Personality of the Year (1st Runner Up): Aig-Imoukhuede: I will never be left behind at the tarmac again

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By Emmanuel Aziken

MR. Aigboje Aig-Imokhuede is a quiet man whose actions speak volumes. Yesterday, the last working day of the year 2012, was epochal in some sense for him. It was the eve of his last full year as Chief Executive Officer of an institution whose culture and character has been defined by the persona of Aig-Imokhuede and a few friends. In under ten years, they not only turned around an institution, but redefined the style and system of the banking industry.

On his ninth floor office at Access Bank, Mr. Aig-Imokhuede, 46 was attired in a sky blue shirt upon a pair of grey trousers apparently at peace with himself.

As the Vanguard team settled in for an interview session – his first interaction with any newspaper – Mr. Aig-Imokhuede tried to hide the costs and  challenges of  managing one of Nigeria’s top five banks. His motivation it emerged was a fear of not falling behind in any game or competition.

More than thirty years ago, as an eleven year old returning for holidays in Benin, in the then Bendel State, Aig-Imoukhuede was left behind at the tarmac of Kaduna airport following a melee that often trailed boarding flights of the now defunct Nigeria Airways. It was an experience that turned into a motivating factor for the young boy. As  the pains of being stranded hit hard on him, there at the tarmac, a spirit of competition arose in him. The young boy vowed that he would never again be left behind by a plane, and certainly not in any other competitive endeavour.

It was a spirit that has in the last thirty plus years steered him through his various landmark accomplishments notably in the banking sector that has become his playground. Through his stints at Prime Merchant Bank, Guaranty Trust Bank and then Access Bank, he survived every storm in the industry  turning every  one into a stepping stone.

*Aigboje Aig-Imokhuede

*Aigboje Aig-Imokhuede

Remarkably, for Aig-Imoukhuede and his team at Access, every upheaval has been used as a stepping stone unto greater heights. When in 2004 the then Governor of the Central Bank of Nigeria, CBN, Prof. Charles Soludo, gave a one year deadline for banks to achieve the N25 billion capitalization threshold, Aig-Imoukhuede immediately saw an opportunity in what many others considered a death call. Before the meeting ended that day inside the CBN meeting room in Abuja, Aig-Imoukhuede sent a text to his deputy and close partner in the revolution at Access Bank, Herbert Wigwe.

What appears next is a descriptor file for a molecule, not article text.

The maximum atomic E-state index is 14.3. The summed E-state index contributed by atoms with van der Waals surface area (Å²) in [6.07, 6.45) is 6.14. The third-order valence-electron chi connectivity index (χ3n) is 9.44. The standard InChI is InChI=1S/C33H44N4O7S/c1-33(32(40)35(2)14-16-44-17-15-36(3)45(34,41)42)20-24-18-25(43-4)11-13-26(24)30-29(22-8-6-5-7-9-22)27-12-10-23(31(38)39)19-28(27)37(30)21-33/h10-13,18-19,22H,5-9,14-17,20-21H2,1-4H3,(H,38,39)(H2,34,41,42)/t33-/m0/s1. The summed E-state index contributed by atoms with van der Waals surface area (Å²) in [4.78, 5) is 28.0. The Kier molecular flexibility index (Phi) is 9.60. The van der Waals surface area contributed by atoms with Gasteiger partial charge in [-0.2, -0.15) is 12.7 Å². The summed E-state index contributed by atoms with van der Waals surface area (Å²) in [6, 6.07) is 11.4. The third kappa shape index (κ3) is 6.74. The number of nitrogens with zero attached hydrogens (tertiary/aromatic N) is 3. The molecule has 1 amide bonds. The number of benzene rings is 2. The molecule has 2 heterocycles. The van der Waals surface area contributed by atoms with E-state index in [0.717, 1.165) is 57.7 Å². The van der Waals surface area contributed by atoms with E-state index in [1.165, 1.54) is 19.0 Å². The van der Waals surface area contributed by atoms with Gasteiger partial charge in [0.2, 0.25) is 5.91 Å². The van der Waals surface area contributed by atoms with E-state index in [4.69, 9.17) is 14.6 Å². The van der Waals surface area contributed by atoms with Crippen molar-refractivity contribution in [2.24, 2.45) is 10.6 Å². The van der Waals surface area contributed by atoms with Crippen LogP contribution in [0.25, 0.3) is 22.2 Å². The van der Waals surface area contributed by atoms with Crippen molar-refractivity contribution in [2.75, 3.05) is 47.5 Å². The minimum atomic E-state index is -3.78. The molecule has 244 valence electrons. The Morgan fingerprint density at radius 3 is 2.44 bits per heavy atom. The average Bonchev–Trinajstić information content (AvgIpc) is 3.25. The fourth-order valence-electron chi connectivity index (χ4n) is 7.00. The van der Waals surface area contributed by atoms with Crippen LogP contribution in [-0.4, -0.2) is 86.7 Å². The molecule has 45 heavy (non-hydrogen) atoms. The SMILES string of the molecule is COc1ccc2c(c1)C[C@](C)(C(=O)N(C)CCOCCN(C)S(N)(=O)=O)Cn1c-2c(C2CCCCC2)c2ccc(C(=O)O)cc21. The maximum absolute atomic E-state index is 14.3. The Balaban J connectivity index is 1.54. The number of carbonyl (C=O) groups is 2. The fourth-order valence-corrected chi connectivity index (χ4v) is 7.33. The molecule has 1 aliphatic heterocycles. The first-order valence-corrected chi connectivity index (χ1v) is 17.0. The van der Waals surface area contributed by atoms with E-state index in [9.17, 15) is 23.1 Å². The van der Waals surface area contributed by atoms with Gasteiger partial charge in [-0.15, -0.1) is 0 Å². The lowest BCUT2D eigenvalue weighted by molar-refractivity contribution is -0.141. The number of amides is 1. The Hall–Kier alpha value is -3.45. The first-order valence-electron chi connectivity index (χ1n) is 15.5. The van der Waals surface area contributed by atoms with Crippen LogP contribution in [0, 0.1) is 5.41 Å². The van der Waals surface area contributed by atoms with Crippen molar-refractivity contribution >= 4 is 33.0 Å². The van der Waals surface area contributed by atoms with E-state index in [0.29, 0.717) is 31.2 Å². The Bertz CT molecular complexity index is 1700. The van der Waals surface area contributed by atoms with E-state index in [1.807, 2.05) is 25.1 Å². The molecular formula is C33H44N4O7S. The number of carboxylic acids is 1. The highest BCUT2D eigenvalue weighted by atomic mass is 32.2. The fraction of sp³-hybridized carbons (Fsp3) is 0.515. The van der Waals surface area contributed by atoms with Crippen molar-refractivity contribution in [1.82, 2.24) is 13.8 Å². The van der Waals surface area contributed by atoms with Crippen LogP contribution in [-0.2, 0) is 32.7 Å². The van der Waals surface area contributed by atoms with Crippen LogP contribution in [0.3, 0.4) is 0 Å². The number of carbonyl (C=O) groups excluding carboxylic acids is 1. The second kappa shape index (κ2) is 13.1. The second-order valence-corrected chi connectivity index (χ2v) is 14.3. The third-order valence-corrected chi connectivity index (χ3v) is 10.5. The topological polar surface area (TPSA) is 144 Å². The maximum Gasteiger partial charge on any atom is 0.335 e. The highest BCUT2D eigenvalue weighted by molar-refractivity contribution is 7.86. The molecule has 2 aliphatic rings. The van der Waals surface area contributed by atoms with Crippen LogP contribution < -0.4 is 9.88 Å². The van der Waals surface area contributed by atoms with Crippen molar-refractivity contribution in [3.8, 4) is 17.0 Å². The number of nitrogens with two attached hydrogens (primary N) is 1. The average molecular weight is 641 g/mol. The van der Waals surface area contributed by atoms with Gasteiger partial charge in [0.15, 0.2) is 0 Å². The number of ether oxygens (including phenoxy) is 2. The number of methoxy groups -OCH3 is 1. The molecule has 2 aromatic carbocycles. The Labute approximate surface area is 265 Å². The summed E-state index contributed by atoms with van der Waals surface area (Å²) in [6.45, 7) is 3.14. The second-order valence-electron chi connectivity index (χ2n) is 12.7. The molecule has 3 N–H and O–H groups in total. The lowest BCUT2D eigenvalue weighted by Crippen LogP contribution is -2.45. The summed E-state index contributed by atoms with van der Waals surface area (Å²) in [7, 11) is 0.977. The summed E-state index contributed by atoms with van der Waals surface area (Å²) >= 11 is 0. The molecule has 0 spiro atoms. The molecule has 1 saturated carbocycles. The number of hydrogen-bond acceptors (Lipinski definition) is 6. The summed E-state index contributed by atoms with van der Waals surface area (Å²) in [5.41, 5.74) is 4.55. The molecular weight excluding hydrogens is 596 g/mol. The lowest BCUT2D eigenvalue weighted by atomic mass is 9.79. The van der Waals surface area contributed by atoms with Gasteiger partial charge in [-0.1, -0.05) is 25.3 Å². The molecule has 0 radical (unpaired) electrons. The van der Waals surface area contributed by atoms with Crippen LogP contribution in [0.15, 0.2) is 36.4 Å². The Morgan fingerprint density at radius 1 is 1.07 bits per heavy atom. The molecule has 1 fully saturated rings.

“The CBN Governor has made an announcement that would make our dreams come through,” he remembered yesterday.

His success has inevitably brought national recognition, one of which was his appointment as a member of the federal administration’s Economic Management Team and chairmanship of the Federal Government’s Committee on Subsidy Payment Verification and Reconciliation. Such exposures have unavoidably attracted hostility from vested interests bringing in its wake, security concerns for Mr. Aig-Imoukhuede.

Given the controversies that have trailed his involvement and the central role of the bank’s chairman, Mr. Cosmas Maduka in the deal with Capital Oil’s Ifeanyi Ubah, Aig-Imoukhuede refused to be drawn into the controversy. His simple response despite all entreaties was that the work of the committee was guided by professional dictates.

The work of the committee he said, was done irrespective of personality, asserting that the documents used by the panel speak on any issue. Just two years ago, Aig-Imoukhuede and his team had successfully taken over the former Intercontinental Bank, a bank which by sheer size and structures around the country was considered an octopus in the industry.

Was it by a sleight of the hand, we asked him yesterday? It was a question he apparently had been expecting and which he never had gotten the opportunity to respond to publicly.

Interest in a bank

His response was enchantingly unnerving. His bank he claimed was apparently the only bank that showed interest in a bank that even if it was big, but had seen its financial fundamentals eroded.

Aig-Imoukhuede was formally appointed Managing Director of Access Bank in 2005, after acting in that capacity for a few years. Last year at the bank’s annual general meeting, Aig-Imoukhuede gave notice of his retirement as Chief Executive Officer of the bank. That is three years before his mandatory retirement from that position.

He was not just avoiding a melee on the tarmac, he was apparently going ahead of his time, plotting a first class seat for himself in his next endeavours. As the Vanguard team sauntered into Mr. Aig-Imokhuede’s office, the picture presented to the team was that of a man at peace with himself and his future.

A holder of the national honour of the Commander of the Order of the Niger, CON, an alumnus of the Harvard Business School, University of Benin and Nigeria Law School, Mr. Aig-Imoukhuede was last year named as the 2011 winner of the “Ernest & Young West Africa Entrepreneur of the Year”, he was also named in 2012 as among the top ten most respected CEOs in the PricewaterhouseCoopers Most Respected Companies and CEOs Survey.

Mr. Aig-Imoukhuede, a man who has led the successful turnaround of one of the major banks in the country, taken it to greater heights and in the course won recognition from far and near is the first runner up for the Vanguard Man of the Year.

See full interview tomorrow.

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